Monday, July 30, 2007

Running with Scissors

Perhaps not surprisingly, the first sleeve on the Bavarian Jacket was less than satisfactory, so for the second I decided to do something a little different. Still unwilling to rip back all of that applied i-cord, I knitted up stitches where the armhole would have been if I had been able to follow simple directions in the first place and knitted the sleeve cap according to the pattern. The second sleeve actually sits on my shoulder, like a proper set-in sleeve.

Bavarian Jacket Sleeve Cap

Unlike a normal set-in sleeve, however, mine had a built-in shoulder pad.

Bavarian Jacket Surgery

What to do, what to do. I started to try a crocheted steek, but crochet hooks are awkward for me, and I wasn't quite sure how to make it work in garter stitch. So, for the first time in my life, I thought to myself, this would be easier to do on a machine.

I still had my swatch handy, so I had a few practice runs.

Bavarian Jacket Surgery - trial run

Yes, that is the manual. I couldn't remember where the lever for the presser foot was. Or how to wind a bobbin. Thankfully, despite not really knowing what I'm doing, I'm kind of fearless when it comes to sewing machines.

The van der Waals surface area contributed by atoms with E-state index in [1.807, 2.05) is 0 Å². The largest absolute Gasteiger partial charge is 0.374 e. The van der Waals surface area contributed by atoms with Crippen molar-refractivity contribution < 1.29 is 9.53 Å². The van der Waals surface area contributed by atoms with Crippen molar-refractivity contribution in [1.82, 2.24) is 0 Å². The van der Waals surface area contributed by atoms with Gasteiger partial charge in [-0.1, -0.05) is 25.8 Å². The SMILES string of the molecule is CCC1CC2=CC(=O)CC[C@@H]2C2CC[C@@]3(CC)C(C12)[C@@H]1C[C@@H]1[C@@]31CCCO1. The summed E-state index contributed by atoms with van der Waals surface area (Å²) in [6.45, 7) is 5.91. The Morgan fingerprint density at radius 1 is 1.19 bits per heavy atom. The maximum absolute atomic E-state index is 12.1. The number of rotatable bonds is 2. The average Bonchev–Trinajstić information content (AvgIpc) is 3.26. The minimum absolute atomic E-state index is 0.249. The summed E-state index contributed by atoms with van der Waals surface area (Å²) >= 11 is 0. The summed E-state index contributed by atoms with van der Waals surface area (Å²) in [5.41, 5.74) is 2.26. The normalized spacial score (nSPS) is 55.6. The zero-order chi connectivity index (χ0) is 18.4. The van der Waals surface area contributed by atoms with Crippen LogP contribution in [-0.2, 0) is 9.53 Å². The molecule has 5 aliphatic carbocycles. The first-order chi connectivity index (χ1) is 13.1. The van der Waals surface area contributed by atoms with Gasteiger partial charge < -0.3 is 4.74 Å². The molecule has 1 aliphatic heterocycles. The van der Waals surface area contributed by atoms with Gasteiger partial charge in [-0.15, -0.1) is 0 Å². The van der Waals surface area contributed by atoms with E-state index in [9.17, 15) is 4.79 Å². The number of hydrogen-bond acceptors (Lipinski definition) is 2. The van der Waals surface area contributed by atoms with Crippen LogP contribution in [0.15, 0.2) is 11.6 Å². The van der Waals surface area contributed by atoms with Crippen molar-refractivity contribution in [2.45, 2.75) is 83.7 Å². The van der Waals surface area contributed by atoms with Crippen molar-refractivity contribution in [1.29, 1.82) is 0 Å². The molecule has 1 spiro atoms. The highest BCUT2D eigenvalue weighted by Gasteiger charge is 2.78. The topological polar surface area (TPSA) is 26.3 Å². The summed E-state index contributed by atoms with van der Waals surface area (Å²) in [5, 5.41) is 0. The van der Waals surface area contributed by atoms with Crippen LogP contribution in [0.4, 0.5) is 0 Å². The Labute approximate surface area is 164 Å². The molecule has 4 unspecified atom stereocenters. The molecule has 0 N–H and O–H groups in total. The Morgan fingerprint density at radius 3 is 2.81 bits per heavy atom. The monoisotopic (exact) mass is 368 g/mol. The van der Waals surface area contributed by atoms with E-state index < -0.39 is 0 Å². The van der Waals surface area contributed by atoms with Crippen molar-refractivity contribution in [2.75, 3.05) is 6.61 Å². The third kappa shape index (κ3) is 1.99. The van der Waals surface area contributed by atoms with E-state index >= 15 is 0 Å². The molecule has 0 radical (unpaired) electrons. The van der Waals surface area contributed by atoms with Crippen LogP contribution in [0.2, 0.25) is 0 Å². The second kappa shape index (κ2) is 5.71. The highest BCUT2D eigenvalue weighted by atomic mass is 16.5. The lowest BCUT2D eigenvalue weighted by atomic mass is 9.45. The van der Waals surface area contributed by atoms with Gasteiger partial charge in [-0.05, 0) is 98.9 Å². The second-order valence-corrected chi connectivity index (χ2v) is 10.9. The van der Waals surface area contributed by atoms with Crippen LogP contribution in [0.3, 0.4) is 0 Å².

Bavarian Jacket Surgery

A few snips later, and I have a reshaped armhole, with no excess fabric, and no cursing involved.

Bavarian Jacket Surgery

Unfortunately, this does mean that I'll have to rip back the first sleeve and repeat. But I think I can skip knitting a "shoulder holder" to keep the sleeve caps from drooping, as recommended in the pattern. Between casting off at the collar, seaming the shoulders instead of weaving, and 'steeking' the armhole, those sleeve caps should stay put all by themselves.

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